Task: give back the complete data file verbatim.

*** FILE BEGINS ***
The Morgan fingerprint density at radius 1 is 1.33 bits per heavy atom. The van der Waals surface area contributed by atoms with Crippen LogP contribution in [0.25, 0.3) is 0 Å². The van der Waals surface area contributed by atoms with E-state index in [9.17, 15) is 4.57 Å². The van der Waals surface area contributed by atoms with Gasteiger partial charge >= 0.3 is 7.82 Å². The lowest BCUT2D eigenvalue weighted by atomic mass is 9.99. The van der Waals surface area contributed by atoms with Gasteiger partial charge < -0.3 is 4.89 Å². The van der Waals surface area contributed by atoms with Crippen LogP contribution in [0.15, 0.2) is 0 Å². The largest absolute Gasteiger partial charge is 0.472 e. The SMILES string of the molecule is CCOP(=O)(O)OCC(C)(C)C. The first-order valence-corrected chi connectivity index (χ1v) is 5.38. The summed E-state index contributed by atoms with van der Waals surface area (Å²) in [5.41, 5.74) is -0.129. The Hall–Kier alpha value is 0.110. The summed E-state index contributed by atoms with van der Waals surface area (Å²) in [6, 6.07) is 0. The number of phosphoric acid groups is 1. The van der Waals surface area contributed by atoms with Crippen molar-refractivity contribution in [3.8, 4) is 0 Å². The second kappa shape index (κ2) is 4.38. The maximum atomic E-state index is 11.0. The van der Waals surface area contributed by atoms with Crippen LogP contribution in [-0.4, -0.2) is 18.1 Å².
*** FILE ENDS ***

The Morgan fingerprint density at radius 1 is 1.33 bits per heavy atom. The van der Waals surface area contributed by atoms with Crippen LogP contribution in [0.25, 0.3) is 0 Å². The van der Waals surface area contributed by atoms with E-state index in [9.17, 15) is 4.57 Å². The van der Waals surface area contributed by atoms with Gasteiger partial charge >= 0.3 is 7.82 Å². The lowest BCUT2D eigenvalue weighted by atomic mass is 9.99. The van der Waals surface area contributed by atoms with Gasteiger partial charge < -0.3 is 4.89 Å². The van der Waals surface area contributed by atoms with Crippen LogP contribution in [0.15, 0.2) is 0 Å². The largest absolute Gasteiger partial charge is 0.472 e. The SMILES string of the molecule is CCOP(=O)(O)OCC(C)(C)C. The first-order valence-corrected chi connectivity index (χ1v) is 5.38. The summed E-state index contributed by atoms with van der Waals surface area (Å²) in [5.41, 5.74) is -0.129. The Hall–Kier alpha value is 0.110. The summed E-state index contributed by atoms with van der Waals surface area (Å²) in [6, 6.07) is 0. The number of phosphoric acid groups is 1. The van der Waals surface area contributed by atoms with Crippen molar-refractivity contribution in [3.8, 4) is 0 Å². The second kappa shape index (κ2) is 4.38. The maximum atomic E-state index is 11.0. The van der Waals surface area contributed by atoms with Crippen LogP contribution in [-0.4, -0.2) is 18.1 Å².